That is a great question. I have been asked it many times before in person. This is the first time, for my website that I'm addressing it.
It is true, sometimes family is not available for a couple to be able to enjoy a family-based courtship. Perhaps the courting couple lives far from family, or they themselves are in a long distance relationship. Perhaps family is not so supportive: maybe there is no faith to speak of in the home or the family has suffered from divorce or separation. So, in the absence of family what is a courting couple to do?
First, I'd like to examine what are the benefits to family-based courtship? I believe family-based courtship serves many purposes!
One purpose is for you to see how the other person will interact with your family, because family is so important. But it also is for that person to see how YOU interact with your family. I can't emphasize enough how much you will learn about how your future spouse will treat you, relate to you, resolve conflicts with you, etc., just by seeing how that person treats family, relates to family, resolves conflicts with family, etc. The fact is, once you are married, YOU become the family. Patterns learned in family life carry on — unless they have been changed through concerted effort.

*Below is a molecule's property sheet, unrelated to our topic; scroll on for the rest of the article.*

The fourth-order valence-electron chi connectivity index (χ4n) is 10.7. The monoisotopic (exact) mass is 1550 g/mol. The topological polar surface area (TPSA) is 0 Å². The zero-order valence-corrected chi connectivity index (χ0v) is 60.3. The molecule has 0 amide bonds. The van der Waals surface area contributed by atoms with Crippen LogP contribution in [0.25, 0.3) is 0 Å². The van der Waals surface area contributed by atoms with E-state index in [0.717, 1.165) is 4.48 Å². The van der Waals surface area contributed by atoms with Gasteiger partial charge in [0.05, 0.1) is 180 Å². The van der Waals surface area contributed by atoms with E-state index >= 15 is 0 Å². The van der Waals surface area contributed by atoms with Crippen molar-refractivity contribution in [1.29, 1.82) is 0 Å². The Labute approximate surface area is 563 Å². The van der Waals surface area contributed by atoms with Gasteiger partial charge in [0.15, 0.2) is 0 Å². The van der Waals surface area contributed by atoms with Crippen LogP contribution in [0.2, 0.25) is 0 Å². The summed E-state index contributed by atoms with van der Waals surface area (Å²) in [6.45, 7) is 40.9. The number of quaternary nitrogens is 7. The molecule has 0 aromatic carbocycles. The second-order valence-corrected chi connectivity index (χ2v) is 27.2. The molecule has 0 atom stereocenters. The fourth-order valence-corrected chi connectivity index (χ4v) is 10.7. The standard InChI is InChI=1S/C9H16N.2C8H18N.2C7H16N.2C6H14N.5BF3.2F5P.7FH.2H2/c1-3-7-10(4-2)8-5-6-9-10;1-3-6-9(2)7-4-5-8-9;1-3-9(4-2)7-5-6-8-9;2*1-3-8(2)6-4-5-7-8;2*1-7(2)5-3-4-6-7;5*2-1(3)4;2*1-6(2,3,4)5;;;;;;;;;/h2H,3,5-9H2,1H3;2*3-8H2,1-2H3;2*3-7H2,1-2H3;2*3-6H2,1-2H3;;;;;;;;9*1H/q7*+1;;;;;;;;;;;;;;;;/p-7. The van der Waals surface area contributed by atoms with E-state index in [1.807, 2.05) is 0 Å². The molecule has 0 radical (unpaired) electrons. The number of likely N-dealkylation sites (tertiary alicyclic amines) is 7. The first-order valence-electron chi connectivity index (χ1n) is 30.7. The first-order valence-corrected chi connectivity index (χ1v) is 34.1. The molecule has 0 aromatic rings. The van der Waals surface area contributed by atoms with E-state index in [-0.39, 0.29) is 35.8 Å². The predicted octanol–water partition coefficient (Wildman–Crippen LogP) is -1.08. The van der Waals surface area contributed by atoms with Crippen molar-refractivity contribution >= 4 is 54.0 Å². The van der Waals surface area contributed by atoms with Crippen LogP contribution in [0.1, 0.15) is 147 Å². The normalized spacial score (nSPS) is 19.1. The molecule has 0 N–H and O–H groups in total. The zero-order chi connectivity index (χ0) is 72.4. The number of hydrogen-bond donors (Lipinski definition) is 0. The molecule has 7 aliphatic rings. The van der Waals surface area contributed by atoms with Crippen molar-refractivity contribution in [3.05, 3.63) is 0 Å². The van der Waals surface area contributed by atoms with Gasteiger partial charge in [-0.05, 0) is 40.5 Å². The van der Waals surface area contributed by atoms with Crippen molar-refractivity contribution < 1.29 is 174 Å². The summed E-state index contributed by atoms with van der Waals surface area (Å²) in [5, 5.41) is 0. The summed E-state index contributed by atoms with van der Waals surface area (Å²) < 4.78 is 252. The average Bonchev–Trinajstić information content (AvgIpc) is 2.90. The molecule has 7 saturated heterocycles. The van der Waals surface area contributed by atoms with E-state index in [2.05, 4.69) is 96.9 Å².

Another benefit is for your family to be able to provide you with valuable feedback on your relationship with your boyfriend/girlfriend in courtship. Their vision is often clearer because they do not have to deal with all the "in love" emotions that come along with a courtship. They can offer great insights in how they see you behave, or if they see changes that concern them.
Also, family — especially parents — make great "accountability couples" or "mentoring couples" for the couple who is courting. This not only helps to give direction and keep the young couple on track, but it also can lay a wonderful foundation for an on-going supportive relationship through the years.
As you see, interaction with family is SO important, it's benefits cannot be underestimated! When family is not around, where and how can a couple have these needs met in their courtship?